At Qumulo we sometimes get asked whether QF2 is a log-structured file system. The short answer is “No,” but there’s an interesting story. It turns out that some of the innovative aspects of QF2’s design draw from a number of groundbreaking techniques that have been developed for file systems over the years, including log-structured file systems. To explain this, we’ll give a bit of history about how file systems have historically ensured consistency in the event of unclean shutdowns such as power failures.
Then, we’ll dive into how engineers at Qumulo solved some of the problems of legacy file systems by using a new approach called a scalable block store (SBS).
Early disk systems required a full walk of all data structures with utilities such as fsck to bring the file system back to a consistent state after an interruption such as a power failure. Although utilities like fsck are time consuming and keep the file system offline, their walk-and-repair approach was acceptable because disks were small.
As disk sizes grew, the outage time caused by walk-and-repair became too long. There was a desire for faster recovery to a consistent state after a crash.
The first attempt at solving the walk-and-repair bottleneck occured in the 1980s with the introduction of journaling file systems. A journal is a history of recent modifications to a file system. Journaling file systems guarantee consistency of the file system after a crash with a much, much smaller amount of work than a full walk-and-repair operation because the journal records all recent changes. Repairing the file system’s data structures can be done quickly because the system only needs to read the most recent journal entries to do the work. Journaling also improved the chances that recently written data can be recovered after a crash.
One of the problems of journaling file systems was that every write operation required double the effort because the system had to write to the data store and to the journal. The desire to eliminate double writing motivated some new approaches. For example, the first log-structured file system, conceived in 1988, did away with the write-twice penalty of journaling with a journal that was the file system. In other words, a log-structured file system was laid out on disk as one big sequential journal, or history of file modifications. Writing to the journal was the same operation as writing to the file system. As with journaling, such a file system required only a small amount of computation to bring the system to a consistent state after a crash. Unlike journaling, the log-structured approach did not require dual write operations.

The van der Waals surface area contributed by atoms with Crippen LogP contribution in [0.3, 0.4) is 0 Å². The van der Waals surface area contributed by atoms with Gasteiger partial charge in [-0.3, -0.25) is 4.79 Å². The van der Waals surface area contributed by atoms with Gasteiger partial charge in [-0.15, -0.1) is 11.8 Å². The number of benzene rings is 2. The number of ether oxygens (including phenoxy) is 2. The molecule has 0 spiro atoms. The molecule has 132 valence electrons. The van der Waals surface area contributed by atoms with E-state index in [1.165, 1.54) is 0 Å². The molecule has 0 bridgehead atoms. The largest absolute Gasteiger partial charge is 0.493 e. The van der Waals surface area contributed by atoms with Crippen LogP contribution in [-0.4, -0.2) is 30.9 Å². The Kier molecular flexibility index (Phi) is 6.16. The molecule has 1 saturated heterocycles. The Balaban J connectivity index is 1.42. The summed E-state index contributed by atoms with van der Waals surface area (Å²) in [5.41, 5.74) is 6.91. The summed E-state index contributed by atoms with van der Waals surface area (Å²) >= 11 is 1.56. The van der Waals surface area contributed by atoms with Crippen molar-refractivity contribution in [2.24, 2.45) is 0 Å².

The log-structured file system also improved write performance on spinning magnetic disks. Since changes were always appended to the end of the log, a sequence of file system changes could be buffered and written in a single disk write operation, reducing the need for time-consuming seek operations. The improvement in write performance was noticeably pronounced when writing to small files.
Of course, the log-structured approach came with trade-offs, such as additional complexity to index the log for acceptable subsequent read performance and the need to implement automatic garbage collection to reclaim unused storage space and reduce fragmentation.
Although the log-structured approach, as originally conceived, is not currently used in any production file system today, its core concept of using carefully designed data structures as a way to prevent inconsistencies and avoid the write-twice penalties of journaling was highly influential. Its influence can be seen in the “soft update” and “copy-on-write” approaches that followed.
Like log-structured file systems, soft updates have been tried as a away to avoid the double-write requirement of journaling. This approach uses a carefully designed, restricted pattern of ordered updates that, if interrupted by a crash, always leave the file system in a consistent state. Soft updates solve the write-twice problem but can have the drawback of making some unused storage inaccessible. To cure this storage leak, file systems with soft updates come with additional complexity sometimes called “fsck in the background”. They are also extremely difficult to implement reliably.